Published on Sep 14, 2007

$312,000 settlement in Breach of Contract, Tortious Interference with Contractual Relationships and Business Expectations, Civil Conspiracy and Conversion case

Tortious inference suit nets $312K settlement

Plaintiff: Employment, service contracts were breached

Scott D. Sample was an at-will sales employee of plaintiff Lytle Medical Technologies, Inc., and, as part of his employment signed a noncompetition and nonsolicitation agreement. One of the plaintiff’s former vendors, VQ OrthoCare, decided to terminate its supply contract with the plaintiff and, instead, to compete directly with the plaintiff.

VQ then began to solicit Sample as its local sales representative.

VQ — a new entrant to the Michigan market — sought to take over the plaintiff’s business and agreed with Sample and one of his colleagues to transfer all of Sample’s contacts to VQ. Sample then began to solicit the plaintiff’s customers directly and through his colleague.

The defendant’s actions caused customers to leave Lytle Medical or lower their volume of business, and some even began working with VQ directly.

Within weeks of Sample’s departure from Lytle Medical, the plaintiff obtained an injunction, precluding Sample from soliciting its customers. After the injunction was issued, the plaintiff amended its complaint to include VQ. It also sought monetary damages for — among other things — inducing Sample to breach his noncompetition agreement, and for tortiously interfering with the at-will contract between the plaintiff and Sample, as well as with the plaintiff’s business expectations with its customers.

According to counsel for the plaintiff, David H. Fink, defendants VQ and Sample argued that Sample’s total sales between the time he began working with VQ and the time of the injunction amounted to less that $9,000 and the injunction extinguished any damages beyond the date it was issued.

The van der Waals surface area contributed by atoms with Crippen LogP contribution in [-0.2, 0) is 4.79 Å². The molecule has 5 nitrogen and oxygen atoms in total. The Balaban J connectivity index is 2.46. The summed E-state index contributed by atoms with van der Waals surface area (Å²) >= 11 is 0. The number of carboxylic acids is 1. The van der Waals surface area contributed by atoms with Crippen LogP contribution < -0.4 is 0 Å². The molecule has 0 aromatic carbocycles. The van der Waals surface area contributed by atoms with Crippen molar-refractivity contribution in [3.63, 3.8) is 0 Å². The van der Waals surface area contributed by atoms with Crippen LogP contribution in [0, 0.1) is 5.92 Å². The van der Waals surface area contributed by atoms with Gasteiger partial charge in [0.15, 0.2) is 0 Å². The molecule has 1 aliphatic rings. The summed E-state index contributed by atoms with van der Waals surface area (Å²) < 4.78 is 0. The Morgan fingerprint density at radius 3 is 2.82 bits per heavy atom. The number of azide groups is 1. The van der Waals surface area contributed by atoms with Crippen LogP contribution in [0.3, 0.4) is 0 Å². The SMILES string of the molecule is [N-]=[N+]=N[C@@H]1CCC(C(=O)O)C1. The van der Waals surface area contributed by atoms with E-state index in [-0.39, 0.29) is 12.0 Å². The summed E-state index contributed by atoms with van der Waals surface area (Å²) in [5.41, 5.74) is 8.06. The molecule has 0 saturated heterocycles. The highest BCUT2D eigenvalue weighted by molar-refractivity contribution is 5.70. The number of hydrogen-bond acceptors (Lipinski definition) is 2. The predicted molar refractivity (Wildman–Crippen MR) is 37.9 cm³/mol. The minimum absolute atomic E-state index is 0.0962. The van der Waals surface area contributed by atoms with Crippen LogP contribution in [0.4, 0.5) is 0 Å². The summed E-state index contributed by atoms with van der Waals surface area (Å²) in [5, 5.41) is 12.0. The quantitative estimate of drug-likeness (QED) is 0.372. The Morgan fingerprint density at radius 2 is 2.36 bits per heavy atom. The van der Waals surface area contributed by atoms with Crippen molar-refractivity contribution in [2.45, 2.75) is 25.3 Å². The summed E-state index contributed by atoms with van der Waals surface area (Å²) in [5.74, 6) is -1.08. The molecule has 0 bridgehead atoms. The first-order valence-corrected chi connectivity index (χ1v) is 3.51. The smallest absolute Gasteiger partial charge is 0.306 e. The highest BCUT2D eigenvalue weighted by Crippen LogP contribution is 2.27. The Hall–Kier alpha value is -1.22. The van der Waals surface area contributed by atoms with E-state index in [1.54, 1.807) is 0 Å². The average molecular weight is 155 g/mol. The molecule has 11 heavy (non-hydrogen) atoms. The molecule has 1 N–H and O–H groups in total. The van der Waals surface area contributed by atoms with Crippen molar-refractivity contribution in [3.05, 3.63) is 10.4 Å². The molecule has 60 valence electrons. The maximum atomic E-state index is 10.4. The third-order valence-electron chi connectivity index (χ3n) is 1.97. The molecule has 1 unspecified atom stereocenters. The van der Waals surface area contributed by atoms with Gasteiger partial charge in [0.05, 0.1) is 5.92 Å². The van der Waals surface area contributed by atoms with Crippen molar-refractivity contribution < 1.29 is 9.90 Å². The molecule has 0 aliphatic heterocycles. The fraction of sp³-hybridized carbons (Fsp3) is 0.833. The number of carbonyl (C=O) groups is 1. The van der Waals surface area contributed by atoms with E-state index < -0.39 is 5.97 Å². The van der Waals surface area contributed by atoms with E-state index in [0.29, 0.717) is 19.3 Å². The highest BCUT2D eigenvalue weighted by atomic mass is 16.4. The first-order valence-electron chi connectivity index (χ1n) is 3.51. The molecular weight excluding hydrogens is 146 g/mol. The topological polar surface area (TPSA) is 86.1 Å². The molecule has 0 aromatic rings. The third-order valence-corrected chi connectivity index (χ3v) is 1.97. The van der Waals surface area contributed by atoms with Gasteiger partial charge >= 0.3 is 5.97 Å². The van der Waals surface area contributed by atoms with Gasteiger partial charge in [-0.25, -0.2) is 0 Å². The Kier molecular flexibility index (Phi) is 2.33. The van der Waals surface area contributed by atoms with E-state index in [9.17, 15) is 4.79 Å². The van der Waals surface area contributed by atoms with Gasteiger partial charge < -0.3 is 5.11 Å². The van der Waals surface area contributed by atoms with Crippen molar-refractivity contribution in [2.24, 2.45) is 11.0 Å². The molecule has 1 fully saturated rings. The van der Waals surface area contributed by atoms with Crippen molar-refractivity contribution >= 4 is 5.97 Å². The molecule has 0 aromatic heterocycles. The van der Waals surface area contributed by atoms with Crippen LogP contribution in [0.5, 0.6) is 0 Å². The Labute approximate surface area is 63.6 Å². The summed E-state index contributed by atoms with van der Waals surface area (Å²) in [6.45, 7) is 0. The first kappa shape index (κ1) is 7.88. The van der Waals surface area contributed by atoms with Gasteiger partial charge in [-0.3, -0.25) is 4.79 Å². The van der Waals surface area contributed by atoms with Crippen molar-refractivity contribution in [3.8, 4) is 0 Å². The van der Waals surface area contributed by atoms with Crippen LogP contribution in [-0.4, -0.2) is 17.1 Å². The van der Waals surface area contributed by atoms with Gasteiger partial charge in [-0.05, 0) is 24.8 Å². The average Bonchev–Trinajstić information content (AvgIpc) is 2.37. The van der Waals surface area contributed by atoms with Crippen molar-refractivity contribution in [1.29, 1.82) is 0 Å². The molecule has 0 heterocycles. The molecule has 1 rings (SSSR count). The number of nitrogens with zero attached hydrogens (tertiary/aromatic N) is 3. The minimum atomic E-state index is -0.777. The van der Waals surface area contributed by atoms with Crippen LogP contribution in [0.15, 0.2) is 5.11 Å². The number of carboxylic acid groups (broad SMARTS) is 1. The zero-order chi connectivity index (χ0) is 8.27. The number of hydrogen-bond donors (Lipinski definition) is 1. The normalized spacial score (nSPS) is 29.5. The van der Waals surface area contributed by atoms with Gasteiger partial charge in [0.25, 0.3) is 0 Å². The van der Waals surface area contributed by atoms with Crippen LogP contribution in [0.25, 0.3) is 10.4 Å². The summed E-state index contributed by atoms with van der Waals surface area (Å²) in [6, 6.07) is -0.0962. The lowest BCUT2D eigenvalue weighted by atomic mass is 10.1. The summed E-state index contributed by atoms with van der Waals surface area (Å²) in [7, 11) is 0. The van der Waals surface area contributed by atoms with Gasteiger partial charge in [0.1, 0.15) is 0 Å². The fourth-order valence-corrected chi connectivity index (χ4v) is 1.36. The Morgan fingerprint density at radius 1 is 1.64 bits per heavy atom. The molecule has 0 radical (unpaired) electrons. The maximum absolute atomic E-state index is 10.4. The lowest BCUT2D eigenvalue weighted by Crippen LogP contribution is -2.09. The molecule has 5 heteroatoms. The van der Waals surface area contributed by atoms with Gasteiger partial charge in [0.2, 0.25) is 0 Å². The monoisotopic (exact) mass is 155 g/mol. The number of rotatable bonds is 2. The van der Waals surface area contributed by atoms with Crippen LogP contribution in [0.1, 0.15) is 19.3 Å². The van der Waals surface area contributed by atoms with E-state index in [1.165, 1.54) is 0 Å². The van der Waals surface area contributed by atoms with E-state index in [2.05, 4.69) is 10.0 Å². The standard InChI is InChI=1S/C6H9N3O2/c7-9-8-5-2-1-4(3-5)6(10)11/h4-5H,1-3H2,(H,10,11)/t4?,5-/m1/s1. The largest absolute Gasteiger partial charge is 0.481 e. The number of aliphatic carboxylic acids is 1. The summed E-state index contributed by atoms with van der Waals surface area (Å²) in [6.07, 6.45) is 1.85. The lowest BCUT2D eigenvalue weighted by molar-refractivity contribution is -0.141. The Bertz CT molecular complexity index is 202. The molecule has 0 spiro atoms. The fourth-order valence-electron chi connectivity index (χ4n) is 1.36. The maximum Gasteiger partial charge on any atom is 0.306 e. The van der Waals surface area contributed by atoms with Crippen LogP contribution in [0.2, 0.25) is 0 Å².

The defendants also argued that Sample’s noncompetition and nonsolicitation agreement did not restrict his activities with regard to the product lines at issue, Fink recalled.

Finally, he said, defendant VQ argued it had a right to solicit the customers at issue, based on the terminated vendor contract between the plaintiff and itself.

The matter went to case evaluation, Fink said, and the evaluators issued an award in favor of the plaintiff for $30,000.

But, Fink told Lawyers Weekly, after further discovery and pretrial motions, the plaintiff obtained a cash settlement from the defendant for $312,500.

Type of action: Breach of contract, tortious interference with contractual relationships and business expectations, civil conspiracy and conversion

Type of injuries: Monetary damages

Name of case: Lytle Medical Technologies, Inc v. Sample, et al.

Court/Case no./Date: Oakland County Circuit Court; 06-074814-CK; June 20, 2007

Name of judge: Mark A. Goldsmith

Settlement amount: $312,500

Most helpful expert: Thomas Frazee

Attorney for plaintiff: David H. Fink and Martha J. Olijnyk

Attorney for defendant: Withheld


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